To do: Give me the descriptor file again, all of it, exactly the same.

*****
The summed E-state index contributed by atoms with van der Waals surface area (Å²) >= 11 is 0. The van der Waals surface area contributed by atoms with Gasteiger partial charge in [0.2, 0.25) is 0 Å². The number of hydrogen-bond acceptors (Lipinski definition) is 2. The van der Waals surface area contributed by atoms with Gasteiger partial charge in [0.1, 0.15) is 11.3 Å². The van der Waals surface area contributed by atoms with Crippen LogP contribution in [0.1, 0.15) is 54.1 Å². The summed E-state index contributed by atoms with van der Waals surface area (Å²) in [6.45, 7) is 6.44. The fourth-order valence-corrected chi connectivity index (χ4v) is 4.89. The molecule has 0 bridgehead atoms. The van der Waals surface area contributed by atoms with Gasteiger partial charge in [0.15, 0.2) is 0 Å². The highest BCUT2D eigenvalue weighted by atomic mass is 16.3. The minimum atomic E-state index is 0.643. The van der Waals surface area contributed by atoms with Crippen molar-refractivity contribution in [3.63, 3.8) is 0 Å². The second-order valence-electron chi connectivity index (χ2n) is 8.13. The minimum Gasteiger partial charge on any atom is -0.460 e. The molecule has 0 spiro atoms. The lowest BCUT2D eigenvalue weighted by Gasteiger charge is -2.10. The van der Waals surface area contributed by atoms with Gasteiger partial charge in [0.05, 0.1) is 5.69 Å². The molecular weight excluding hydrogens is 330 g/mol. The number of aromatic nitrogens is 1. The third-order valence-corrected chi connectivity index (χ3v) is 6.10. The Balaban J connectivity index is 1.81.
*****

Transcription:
The summed E-state index contributed by atoms with van der Waals surface area (Å²) >= 11 is 0. The van der Waals surface area contributed by atoms with Gasteiger partial charge in [0.2, 0.25) is 0 Å². The number of hydrogen-bond acceptors (Lipinski definition) is 2. The van der Waals surface area contributed by atoms with Gasteiger partial charge in [0.1, 0.15) is 11.3 Å². The van der Waals surface area contributed by atoms with Crippen LogP contribution in [0.1, 0.15) is 54.1 Å². The summed E-state index contributed by atoms with van der Waals surface area (Å²) in [6.45, 7) is 6.44. The fourth-order valence-corrected chi connectivity index (χ4v) is 4.89. The molecule has 0 bridgehead atoms. The van der Waals surface area contributed by atoms with Gasteiger partial charge in [0.15, 0.2) is 0 Å². The highest BCUT2D eigenvalue weighted by atomic mass is 16.3. The minimum atomic E-state index is 0.643. The van der Waals surface area contributed by atoms with Crippen molar-refractivity contribution in [3.63, 3.8) is 0 Å². The second-order valence-electron chi connectivity index (χ2n) is 8.13. The minimum Gasteiger partial charge on any atom is -0.460 e. The molecule has 0 spiro atoms. The lowest BCUT2D eigenvalue weighted by Gasteiger charge is -2.10. The van der Waals surface area contributed by atoms with Gasteiger partial charge in [0.05, 0.1) is 5.69 Å². The molecular weight excluding hydrogens is 330 g/mol. The number of aromatic nitrogens is 1. The third-order valence-corrected chi connectivity index (χ3v) is 6.10. The Balaban J connectivity index is 1.81.